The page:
The paladin charges out, brandishing his shield and leveling his sword at the orcs, saying "Let her go and flee this place!" in his best I am the Law voice.  Sadly, he rolls a 6. So the orc priest growls "Your god has no power here!" and starts slitting the wizard's throat (4 damage).

Meanwhile, the ranger is running into the woods, leading the orcs away. I have him roll +Dex to defy danger, the danger being tripping or running into something in the dark woods and the pursuing orcs catching up. He gets a 7-9; I say that he stumbles, hits the ground, and the orcs are going to be on him in a moment.  (In retrospect, I think this might have been too hard of a move.  I'm still torn.)

He stays down, flits his hood up over him, and tries to stay absolutely still in the dark.  It's definitely another defy danger, but we debate whether it's +Dex or +Wis. I opt for +Wis, since the way he described it he was clenching his teeth and trying not to move at all.  He gets another 7-9, and I opt for a worse outcome.  4 of the 6 orcs go running past him, but the straggling 2 orcs stop and start looking around, grunting to each other, sniffing about.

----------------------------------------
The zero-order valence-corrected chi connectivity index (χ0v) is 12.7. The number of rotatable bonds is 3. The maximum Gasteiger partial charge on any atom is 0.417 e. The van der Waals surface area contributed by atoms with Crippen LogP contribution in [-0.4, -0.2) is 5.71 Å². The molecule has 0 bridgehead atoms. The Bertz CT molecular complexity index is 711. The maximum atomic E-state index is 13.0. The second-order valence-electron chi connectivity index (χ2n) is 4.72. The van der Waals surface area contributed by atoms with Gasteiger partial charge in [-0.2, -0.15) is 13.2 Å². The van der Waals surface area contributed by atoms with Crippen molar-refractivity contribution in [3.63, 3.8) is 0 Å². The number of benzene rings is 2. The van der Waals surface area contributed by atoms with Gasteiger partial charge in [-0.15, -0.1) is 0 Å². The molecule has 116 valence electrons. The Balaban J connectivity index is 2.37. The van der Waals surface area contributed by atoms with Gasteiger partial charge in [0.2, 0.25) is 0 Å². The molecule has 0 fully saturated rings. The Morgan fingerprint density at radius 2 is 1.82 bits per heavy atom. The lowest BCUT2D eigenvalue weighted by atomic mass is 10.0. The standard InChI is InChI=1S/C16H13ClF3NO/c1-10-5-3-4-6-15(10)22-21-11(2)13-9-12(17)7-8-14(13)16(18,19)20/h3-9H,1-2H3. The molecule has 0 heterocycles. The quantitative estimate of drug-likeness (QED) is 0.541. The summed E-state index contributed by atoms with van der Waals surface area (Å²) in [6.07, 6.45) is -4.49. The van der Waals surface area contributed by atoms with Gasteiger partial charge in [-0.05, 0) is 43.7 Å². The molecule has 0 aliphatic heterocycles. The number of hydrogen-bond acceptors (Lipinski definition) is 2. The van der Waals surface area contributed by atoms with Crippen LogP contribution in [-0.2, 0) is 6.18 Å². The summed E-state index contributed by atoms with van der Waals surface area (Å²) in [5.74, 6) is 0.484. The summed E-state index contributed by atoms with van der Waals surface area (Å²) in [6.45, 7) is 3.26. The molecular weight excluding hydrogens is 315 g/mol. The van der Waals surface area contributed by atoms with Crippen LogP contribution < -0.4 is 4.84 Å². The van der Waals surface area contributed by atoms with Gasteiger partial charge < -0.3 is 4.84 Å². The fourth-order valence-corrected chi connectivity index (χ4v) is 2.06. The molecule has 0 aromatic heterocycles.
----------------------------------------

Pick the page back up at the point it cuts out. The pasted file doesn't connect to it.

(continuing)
Back at the ruins, the wizard whispers back at the orc priest "y'know, the blood of a noble paladin would really feed this ritual well."  It's a little weak as far as leverage go, but I figure she's definitely shown that she knows what she's talking about (lightning from the hands and all), so I have her roll +Cha to parley. Gets a 6-, so he growls something like "his blood shall be a fine desert!" and drags the knife farther across her neck (another 4 damage).  I tell her that as her blood hits the altar, she feels a thrumming in her spine, the altar doing responding to it.